I started 1984 by George Orwell a few months ago, but it's been pushed to the backburner by all the other books I have to read (including the Harry Potter books).
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Old 02-24-2003, 03:54 PM
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The Worst Journey in the World by Apsley Cherry-Garrard. A first hand account of the ill-fated SCott expedition to the South Pole. A little dry and slow at first it really picks up when Cherry-Garrard describes the hellish Winter Journey to the Emperor Penguin rookery.

On deck...
The Miracle of Castel di Sangro by Joe McGinnis
L.A. Confidential James James Ellroy
  #43  
Old 02-24-2003, 03:55 PM
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Quote:
Originally posted by Meatros
Well, I just finished Bad Astronomy by our very own doper The Bad Astronomer, I thought that was a great book and easy to understand. I liked the style and the way the book flowed.
Hey, thanks! That's always nice to hear. I'm glad you liked it.

And, to stay with the OP, I am reading Beyond Velikovsky by Henry Bauer. It's a pretty fair assessment of the whole Velikovsky affair. Bad science never stops...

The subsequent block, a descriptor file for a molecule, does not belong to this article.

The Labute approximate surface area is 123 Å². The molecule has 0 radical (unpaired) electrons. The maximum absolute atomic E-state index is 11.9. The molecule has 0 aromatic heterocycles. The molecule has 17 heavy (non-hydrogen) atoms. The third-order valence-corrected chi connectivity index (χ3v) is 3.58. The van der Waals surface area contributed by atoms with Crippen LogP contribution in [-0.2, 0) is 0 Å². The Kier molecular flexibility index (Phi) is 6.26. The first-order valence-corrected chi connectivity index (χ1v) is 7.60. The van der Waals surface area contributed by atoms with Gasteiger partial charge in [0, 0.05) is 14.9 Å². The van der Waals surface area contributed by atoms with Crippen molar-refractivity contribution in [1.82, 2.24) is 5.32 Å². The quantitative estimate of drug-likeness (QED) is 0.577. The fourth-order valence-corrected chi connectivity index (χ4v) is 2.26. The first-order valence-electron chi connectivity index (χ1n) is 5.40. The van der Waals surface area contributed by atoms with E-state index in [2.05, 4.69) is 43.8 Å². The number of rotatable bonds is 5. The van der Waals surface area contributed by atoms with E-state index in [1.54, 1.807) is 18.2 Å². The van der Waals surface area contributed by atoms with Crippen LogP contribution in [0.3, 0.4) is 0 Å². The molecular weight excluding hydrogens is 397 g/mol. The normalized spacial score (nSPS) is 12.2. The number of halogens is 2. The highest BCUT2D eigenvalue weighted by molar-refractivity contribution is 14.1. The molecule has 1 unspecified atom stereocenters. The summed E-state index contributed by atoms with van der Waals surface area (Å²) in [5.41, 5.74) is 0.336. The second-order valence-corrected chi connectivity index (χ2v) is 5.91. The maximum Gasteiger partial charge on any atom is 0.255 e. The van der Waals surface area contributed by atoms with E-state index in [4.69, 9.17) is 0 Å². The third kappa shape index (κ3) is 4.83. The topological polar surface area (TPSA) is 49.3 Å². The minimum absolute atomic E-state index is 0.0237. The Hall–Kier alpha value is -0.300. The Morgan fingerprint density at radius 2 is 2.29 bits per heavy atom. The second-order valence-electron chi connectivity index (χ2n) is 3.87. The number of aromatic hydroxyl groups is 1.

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Old 02-24-2003, 04:27 PM
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Re: Yeah - I've been reading a lot lately....


Quote:
Originally posted by Politzania
[I read DMDTT and part of GG&S last summer - for me, Dead Men was an easier read in terms of the writing. GG&S was just too textbooky for my tastes at the time.
That's good to know. I like to balance my reading out. One light, easy read, then I'll delve into something deeper.

Since I'm reading fluff right now, I guess GG&S will be up next if it's a little more "academic".

I just can't be too intelligent for too long of a stretch.
  #45  
Old 02-24-2003, 05:02 PM
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swannguy, I've just recently "discovered" Saramago for myself. I just finished All the Names and I really liked it, though I see what you mean about his style. I want to find Blindness soon and see what that's like.

Right now I'm wading through the biography John Adams by David McCullough. It slow reading, but good stuff. McCullough really does a nice job capturing the time, and he has a lot of interesting insights to share.
  #46  
Old 02-24-2003, 05:23 PM
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Just read and loved "Salt" by Mark Kurlansky. A strong reccomendation to young readers and their teachers.